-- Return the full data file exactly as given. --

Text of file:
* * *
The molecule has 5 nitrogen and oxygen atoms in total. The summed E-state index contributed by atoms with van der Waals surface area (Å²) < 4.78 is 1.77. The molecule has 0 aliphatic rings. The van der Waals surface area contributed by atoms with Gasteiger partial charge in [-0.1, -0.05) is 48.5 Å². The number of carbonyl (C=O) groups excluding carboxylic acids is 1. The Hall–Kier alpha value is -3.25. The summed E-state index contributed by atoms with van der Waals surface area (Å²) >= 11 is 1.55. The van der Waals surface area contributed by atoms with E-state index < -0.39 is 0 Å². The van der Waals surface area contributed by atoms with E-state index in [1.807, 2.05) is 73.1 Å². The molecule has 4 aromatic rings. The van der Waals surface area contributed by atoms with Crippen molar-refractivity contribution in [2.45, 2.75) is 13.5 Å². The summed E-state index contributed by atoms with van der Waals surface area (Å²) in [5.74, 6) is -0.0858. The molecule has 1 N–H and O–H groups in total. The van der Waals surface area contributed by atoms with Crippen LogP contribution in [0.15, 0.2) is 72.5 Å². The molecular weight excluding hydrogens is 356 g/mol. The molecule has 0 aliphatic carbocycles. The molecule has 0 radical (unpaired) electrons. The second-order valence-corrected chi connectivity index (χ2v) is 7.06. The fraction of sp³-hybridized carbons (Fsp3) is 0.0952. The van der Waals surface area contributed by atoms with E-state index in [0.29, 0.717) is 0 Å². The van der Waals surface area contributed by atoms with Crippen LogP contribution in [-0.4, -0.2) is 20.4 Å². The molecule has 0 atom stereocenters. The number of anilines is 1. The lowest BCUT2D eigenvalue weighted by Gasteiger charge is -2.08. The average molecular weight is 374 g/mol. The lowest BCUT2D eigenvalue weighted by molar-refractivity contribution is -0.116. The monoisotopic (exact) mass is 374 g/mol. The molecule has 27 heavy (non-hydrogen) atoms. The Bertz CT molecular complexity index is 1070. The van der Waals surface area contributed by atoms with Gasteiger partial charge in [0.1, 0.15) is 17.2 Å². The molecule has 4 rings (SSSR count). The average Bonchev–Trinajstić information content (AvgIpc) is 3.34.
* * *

The molecule has 5 nitrogen and oxygen atoms in total. The summed E-state index contributed by atoms with van der Waals surface area (Å²) < 4.78 is 1.77. The molecule has 0 aliphatic rings. The van der Waals surface area contributed by atoms with Gasteiger partial charge in [-0.1, -0.05) is 48.5 Å². The number of carbonyl (C=O) groups excluding carboxylic acids is 1. The Hall–Kier alpha value is -3.25. The summed E-state index contributed by atoms with van der Waals surface area (Å²) >= 11 is 1.55. The van der Waals surface area contributed by atoms with E-state index < -0.39 is 0 Å². The van der Waals surface area contributed by atoms with E-state index in [1.807, 2.05) is 73.1 Å². The molecule has 4 aromatic rings. The van der Waals surface area contributed by atoms with Crippen molar-refractivity contribution in [2.45, 2.75) is 13.5 Å². The summed E-state index contributed by atoms with van der Waals surface area (Å²) in [5.74, 6) is -0.0858. The molecule has 1 N–H and O–H groups in total. The van der Waals surface area contributed by atoms with Crippen LogP contribution in [0.15, 0.2) is 72.5 Å². The molecular weight excluding hydrogens is 356 g/mol. The molecule has 0 aliphatic carbocycles. The molecule has 0 radical (unpaired) electrons. The second-order valence-corrected chi connectivity index (χ2v) is 7.06. The fraction of sp³-hybridized carbons (Fsp3) is 0.0952. The van der Waals surface area contributed by atoms with E-state index in [0.29, 0.717) is 0 Å². The van der Waals surface area contributed by atoms with Crippen LogP contribution in [-0.4, -0.2) is 20.4 Å². The molecule has 0 atom stereocenters. The number of anilines is 1. The lowest BCUT2D eigenvalue weighted by Gasteiger charge is -2.08. The average molecular weight is 374 g/mol. The lowest BCUT2D eigenvalue weighted by molar-refractivity contribution is -0.116. The monoisotopic (exact) mass is 374 g/mol. The molecule has 27 heavy (non-hydrogen) atoms. The Bertz CT molecular complexity index is 1070. The van der Waals surface area contributed by atoms with Gasteiger partial charge in [0.1, 0.15) is 17.2 Å². The molecule has 4 rings (SSSR count). The average Bonchev–Trinajstić information content (AvgIpc) is 3.34.